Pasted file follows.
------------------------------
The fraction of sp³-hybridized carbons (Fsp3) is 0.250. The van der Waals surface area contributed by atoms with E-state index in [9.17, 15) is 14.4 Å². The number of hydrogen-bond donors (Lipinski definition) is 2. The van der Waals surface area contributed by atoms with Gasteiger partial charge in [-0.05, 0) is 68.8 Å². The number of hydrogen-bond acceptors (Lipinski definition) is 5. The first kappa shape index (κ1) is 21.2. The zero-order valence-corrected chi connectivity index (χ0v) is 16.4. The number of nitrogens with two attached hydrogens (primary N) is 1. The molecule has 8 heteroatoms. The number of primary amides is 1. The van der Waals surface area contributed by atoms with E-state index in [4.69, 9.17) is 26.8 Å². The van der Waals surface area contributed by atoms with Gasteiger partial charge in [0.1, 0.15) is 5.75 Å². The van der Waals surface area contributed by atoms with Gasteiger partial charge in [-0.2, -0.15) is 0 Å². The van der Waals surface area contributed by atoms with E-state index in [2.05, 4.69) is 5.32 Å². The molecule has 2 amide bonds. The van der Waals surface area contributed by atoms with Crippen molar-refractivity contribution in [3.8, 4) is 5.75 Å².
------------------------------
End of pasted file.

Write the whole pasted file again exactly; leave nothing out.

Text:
The fraction of sp³-hybridized carbons (Fsp3) is 0.250. The van der Waals surface area contributed by atoms with E-state index in [9.17, 15) is 14.4 Å². The number of hydrogen-bond donors (Lipinski definition) is 2. The van der Waals surface area contributed by atoms with Gasteiger partial charge in [-0.05, 0) is 68.8 Å². The number of hydrogen-bond acceptors (Lipinski definition) is 5. The first kappa shape index (κ1) is 21.2. The zero-order valence-corrected chi connectivity index (χ0v) is 16.4. The number of nitrogens with two attached hydrogens (primary N) is 1. The molecule has 8 heteroatoms. The number of primary amides is 1. The van der Waals surface area contributed by atoms with E-state index in [4.69, 9.17) is 26.8 Å². The van der Waals surface area contributed by atoms with Gasteiger partial charge in [0.1, 0.15) is 5.75 Å². The van der Waals surface area contributed by atoms with Gasteiger partial charge in [-0.2, -0.15) is 0 Å². The van der Waals surface area contributed by atoms with E-state index in [2.05, 4.69) is 5.32 Å². The molecule has 2 amide bonds. The van der Waals surface area contributed by atoms with Crippen molar-refractivity contribution in [3.8, 4) is 5.75 Å².